The Regulation of Investigatory Powers Act (RIPA), passed in 2000 to combat perceived terrorism and other threats, allows public bodies to conduct surveillance and access computer and telephone records in the interest of national security or to prevent serious crime. But soon after RIPA went into effect it began to be abused, with local councils spying on families for trivial reasons, such as to determine whether they put their trash out on the right day. The rules were tightened so a magistrate had to authorize any council use of the powers, but police still needed only to approach a senior officer to get permission.

Official statistics show that about half-a-million applications a year are made to access data under RIPA, and even media critics have expressed concern that journalists are being targeted. Hacked Off, which has fought the press over phone hacking through the Leveson inquiry and over the establishment of a new regulator, is on the same side as journalists in calling for changes to the law.

George Brock, former head of the journalism department at City University in London, contends that the law is invasive even if the police are only looking at calls made. “This underlines the importance of metadata,” he said. “When Edward Snowden started releasing material showing the scale of NSA and GCHQ [the U.K.’s Government Communications Headquarters] surveillance, the line from the authorities was, ‘We’re not reading emails or listening to calls. We’re looking at metadata.’ Well, you can learn a hell of a lot about a person–and their sources–if you know who they’re talking to, when, and how often.”

Brock is a trustee of the Bureau of Investigative Journalism, known as BIJ, which in August 2014 submitted a case to the European Court in Strasbourg arguing that the use of RIPA to monitor journalists’ phone calls was contrary to Article 10 of the European Convention on Human Rights, which protects freedom of expression. The action coincided with CPJ’s “right to report” petition urging U.S. President Barack Obama to ban the surveillance of journalists and the hacking of their computers.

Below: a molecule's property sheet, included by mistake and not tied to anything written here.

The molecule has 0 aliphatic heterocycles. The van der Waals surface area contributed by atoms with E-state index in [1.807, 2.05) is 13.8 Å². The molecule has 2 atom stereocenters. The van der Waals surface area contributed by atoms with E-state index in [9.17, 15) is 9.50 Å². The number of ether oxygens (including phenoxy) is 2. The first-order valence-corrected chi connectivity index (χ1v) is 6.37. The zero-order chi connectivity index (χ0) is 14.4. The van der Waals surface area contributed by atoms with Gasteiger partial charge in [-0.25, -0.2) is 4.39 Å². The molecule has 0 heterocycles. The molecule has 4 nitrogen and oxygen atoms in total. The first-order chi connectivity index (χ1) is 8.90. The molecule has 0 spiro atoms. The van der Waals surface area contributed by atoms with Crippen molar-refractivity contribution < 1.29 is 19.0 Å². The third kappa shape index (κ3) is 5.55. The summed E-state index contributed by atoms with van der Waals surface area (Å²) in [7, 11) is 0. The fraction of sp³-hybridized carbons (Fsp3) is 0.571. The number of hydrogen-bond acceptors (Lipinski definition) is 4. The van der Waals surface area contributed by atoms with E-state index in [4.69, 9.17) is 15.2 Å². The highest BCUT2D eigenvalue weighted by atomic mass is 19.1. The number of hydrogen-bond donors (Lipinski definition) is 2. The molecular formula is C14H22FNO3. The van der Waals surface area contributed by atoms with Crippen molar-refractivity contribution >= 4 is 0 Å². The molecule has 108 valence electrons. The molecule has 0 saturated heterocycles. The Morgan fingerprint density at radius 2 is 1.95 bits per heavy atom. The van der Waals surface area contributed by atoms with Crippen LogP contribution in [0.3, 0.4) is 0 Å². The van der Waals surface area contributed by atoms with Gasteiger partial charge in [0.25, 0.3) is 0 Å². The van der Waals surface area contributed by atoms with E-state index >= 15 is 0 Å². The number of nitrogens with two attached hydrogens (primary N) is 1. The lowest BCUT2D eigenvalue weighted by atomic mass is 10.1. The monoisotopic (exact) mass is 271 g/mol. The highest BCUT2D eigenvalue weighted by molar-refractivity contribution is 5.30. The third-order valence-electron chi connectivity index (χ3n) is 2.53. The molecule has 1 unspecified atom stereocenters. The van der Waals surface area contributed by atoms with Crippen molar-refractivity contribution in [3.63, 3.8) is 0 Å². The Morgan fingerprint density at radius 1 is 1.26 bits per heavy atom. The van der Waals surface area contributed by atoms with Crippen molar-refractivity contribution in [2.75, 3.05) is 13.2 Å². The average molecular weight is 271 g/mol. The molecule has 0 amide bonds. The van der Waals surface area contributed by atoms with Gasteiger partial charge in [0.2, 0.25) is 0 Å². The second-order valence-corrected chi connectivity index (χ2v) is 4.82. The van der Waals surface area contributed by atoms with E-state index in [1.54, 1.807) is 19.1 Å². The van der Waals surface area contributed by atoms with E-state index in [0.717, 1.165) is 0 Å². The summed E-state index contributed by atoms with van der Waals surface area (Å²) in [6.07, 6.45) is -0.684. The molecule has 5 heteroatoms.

The two most notorious examples of the way the act has been used relate to political stories in the Sun and the Mail on Sunday.

Tom Newton Dunn, the Sun‘s political editor, broke a story about a senior government minister accused of swearing at police officers who refused to allow him to ride his bicycle through the main gates at the end of Downing Street rather than use the pedestrian entrance. Andrew Mitchell was eventually forced to resign over the incident and has since lost a libel action against the Sun that is expected to cost him £3 million (about $4.5 million). Afterward, the Metropolitan Police went through Newton Dunn’s phone records to discover who had leaked the story.

As a result, three officers were sacked for gross misconduct, although Crown Prosecution Service decided that they should not be charged because there was a public interest in the events being made known. A fourth officer was jailed for giving a dishonest account of the incident, having lied about witnessing it.

The whistleblower, former Police Constable Jim Glanville, who now works as a car salesman, told the Sun that the case had cost him his career and his marriage and had left him £13,000 (about $20,000) in debt but that he had no regrets. “I’d do it again tomorrow,” he said. “I thought the public had a right to know how someone that senior in the government behaved.”

In the case of the Mail on Sunday, Kent police went through phone records of the news desk and a freelance reporter to find the source of a story about Energy Secretary Chris Huhne having persuaded his wife to take his speeding penalty so he would not lose his driver’s license. The checks were made and the results passed to prosecution lawyers despite a judge ruling that the newspaper’s sources should not be disclosed. The minister, his wife, and the source–a judge who eventually was found to have lied to the police–all ended up in jail.

After the Newton Dunn disclosure, the Press Gazette began campaigning for the law to be changed so a judge had to give permission for RIPA to be used.